The pain subsides when you rest for a good amount of time but returns when you carry out any strenuous activity. Sometimes, they can be painful to the touch as well. 

Diagnosis of Shin Splints

In most cases, shin splints are experienced during any workout, like running, or if the front part of the inner side of your leg feels sore. Doctors diagnose the issue by interviewing and understanding your background history before any physical examination. In most cases, you can treat the injury by yourself. However, if you experience any of the following, you should visit a doctor:

  • The pain begins when you run or work out, but if it becomes unbearable, then you should know it has gotten serious.
  • If you notice swelling around the shin bone, this is a physical symptom that cannot be left untreated.
  • If the pain does not subside after working out and when you are resting. 
  • With every onset of pain, it only gets worse and reddens around the shin bone.

Ways You Can Help Yourself

First and foremost is taking rest from any activity that causes pain and discomfort for at least 2 to 3 weeks. You can do the minimum activities like swimming, yoga, or cycling that do not add too much stress on the shin muscles.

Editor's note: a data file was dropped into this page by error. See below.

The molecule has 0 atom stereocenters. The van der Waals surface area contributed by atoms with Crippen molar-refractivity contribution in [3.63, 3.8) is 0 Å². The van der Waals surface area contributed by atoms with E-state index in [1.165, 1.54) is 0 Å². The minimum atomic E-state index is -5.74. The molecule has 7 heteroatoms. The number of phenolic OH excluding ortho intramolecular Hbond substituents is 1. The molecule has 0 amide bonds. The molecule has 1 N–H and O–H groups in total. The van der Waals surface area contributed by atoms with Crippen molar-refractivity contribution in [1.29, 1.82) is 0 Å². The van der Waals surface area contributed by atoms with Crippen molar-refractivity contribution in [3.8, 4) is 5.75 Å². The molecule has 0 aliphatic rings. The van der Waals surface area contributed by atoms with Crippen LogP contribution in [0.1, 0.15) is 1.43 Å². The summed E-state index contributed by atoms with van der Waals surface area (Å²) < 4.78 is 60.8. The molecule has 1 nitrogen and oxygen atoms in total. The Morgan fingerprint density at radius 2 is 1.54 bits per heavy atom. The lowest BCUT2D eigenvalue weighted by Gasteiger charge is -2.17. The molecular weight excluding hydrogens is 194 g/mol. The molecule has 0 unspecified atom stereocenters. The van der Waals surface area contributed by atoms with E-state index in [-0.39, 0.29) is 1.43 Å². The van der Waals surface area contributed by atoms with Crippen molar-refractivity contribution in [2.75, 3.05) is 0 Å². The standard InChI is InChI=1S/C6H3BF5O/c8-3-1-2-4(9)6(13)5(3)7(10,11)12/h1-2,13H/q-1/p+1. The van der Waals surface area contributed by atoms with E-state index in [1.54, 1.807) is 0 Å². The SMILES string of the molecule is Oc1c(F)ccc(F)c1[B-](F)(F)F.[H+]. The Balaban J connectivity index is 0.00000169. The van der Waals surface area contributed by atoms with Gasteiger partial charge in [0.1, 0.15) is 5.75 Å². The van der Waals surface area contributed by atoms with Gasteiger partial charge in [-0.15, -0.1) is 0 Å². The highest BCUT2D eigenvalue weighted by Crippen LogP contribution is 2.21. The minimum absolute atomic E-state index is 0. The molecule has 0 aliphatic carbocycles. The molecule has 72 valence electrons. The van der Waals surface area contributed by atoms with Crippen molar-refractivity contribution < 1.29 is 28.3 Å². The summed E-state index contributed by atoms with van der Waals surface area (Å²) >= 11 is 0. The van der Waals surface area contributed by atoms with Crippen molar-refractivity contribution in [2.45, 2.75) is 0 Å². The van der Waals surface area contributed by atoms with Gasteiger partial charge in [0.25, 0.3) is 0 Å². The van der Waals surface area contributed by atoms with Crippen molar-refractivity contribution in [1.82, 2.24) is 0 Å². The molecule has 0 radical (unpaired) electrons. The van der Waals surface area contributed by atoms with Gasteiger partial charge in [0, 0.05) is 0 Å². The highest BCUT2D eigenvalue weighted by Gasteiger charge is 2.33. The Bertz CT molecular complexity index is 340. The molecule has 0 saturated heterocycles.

Pain relievers work wonders against shin splint aches. You can take paracetamol or ibuprofen, but ensure to read the leaflet before taking painkillers.  

Shin splints’ discomfort and swelling can be reduced with ice. Instead of directly applying ice on the skin, wrap it in a towel and apply it for 10 to 20 minutes every three to four times. 

You can gently massage and stretch the calf muscles to help with the pain. When you walk, take small steps to prevent adding pressure to the shin muscles. 

When you start working out again, the intensity should increase slowly and gradually. For running, you can use shoes with shock-absorbing insoles to cushion and support your feet. You can also use shoes designed for flat feet to help with shin splint aches. Also, try to avoid hard and uneven surfaces when running.

Kinesiology Therapeutic tape, or KT, also works efficiently to relieve pain and reduce any stress or pressure from the area around the shin bone. Applying tape creates compression, which might improve circulation and relieve discomfort.

Final Thoughts

If the lower front part or the inner side of the leg is painful and swells up, then it is a sign of a shin splint. Mostly, it can be taken care of and treated at home through various methods like applying ice or KT tape to get rid of shin splint aches. However, if the pain does not go away after self-care treatments, then it is time to visit a doctor.

You can also check: The Guide to Reverse Plank – Benefits, Technique, And Getting Started

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Hello, I am the founder of Health and Stamina and a full-time health and fitness blogger. Bringing you the most talked-about health and fitness issues from reliable sources.